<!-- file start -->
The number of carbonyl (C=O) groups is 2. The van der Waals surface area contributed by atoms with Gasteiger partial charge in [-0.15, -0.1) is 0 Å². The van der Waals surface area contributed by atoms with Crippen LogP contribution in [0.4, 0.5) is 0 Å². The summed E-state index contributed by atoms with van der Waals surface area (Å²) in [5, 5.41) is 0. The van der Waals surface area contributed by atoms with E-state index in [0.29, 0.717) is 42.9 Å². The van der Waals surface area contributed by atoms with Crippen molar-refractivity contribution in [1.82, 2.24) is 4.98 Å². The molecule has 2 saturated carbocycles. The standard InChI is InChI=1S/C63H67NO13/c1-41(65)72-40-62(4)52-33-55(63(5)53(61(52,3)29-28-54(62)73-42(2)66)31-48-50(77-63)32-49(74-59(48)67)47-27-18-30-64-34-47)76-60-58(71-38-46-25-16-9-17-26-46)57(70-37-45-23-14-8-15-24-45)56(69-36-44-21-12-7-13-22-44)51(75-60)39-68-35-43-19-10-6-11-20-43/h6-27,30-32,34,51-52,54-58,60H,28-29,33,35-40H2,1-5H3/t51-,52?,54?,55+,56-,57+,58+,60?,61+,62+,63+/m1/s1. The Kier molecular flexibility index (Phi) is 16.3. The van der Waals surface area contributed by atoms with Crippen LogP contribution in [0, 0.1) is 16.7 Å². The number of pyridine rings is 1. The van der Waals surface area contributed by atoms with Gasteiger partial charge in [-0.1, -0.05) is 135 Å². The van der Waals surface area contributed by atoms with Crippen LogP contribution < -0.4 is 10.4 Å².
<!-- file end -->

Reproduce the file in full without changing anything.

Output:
The number of carbonyl (C=O) groups is 2. The van der Waals surface area contributed by atoms with Gasteiger partial charge in [-0.15, -0.1) is 0 Å². The van der Waals surface area contributed by atoms with Crippen LogP contribution in [0.4, 0.5) is 0 Å². The summed E-state index contributed by atoms with van der Waals surface area (Å²) in [5, 5.41) is 0. The van der Waals surface area contributed by atoms with E-state index in [0.29, 0.717) is 42.9 Å². The van der Waals surface area contributed by atoms with Crippen molar-refractivity contribution in [1.82, 2.24) is 4.98 Å². The molecule has 2 saturated carbocycles. The standard InChI is InChI=1S/C63H67NO13/c1-41(65)72-40-62(4)52-33-55(63(5)53(61(52,3)29-28-54(62)73-42(2)66)31-48-50(77-63)32-49(74-59(48)67)47-27-18-30-64-34-47)76-60-58(71-38-46-25-16-9-17-26-46)57(70-37-45-23-14-8-15-24-45)56(69-36-44-21-12-7-13-22-44)51(75-60)39-68-35-43-19-10-6-11-20-43/h6-27,30-32,34,51-52,54-58,60H,28-29,33,35-40H2,1-5H3/t51-,52?,54?,55+,56-,57+,58+,60?,61+,62+,63+/m1/s1. The Kier molecular flexibility index (Phi) is 16.3. The van der Waals surface area contributed by atoms with Crippen LogP contribution in [0, 0.1) is 16.7 Å². The number of pyridine rings is 1. The van der Waals surface area contributed by atoms with Gasteiger partial charge in [-0.1, -0.05) is 135 Å². The van der Waals surface area contributed by atoms with Crippen LogP contribution < -0.4 is 10.4 Å².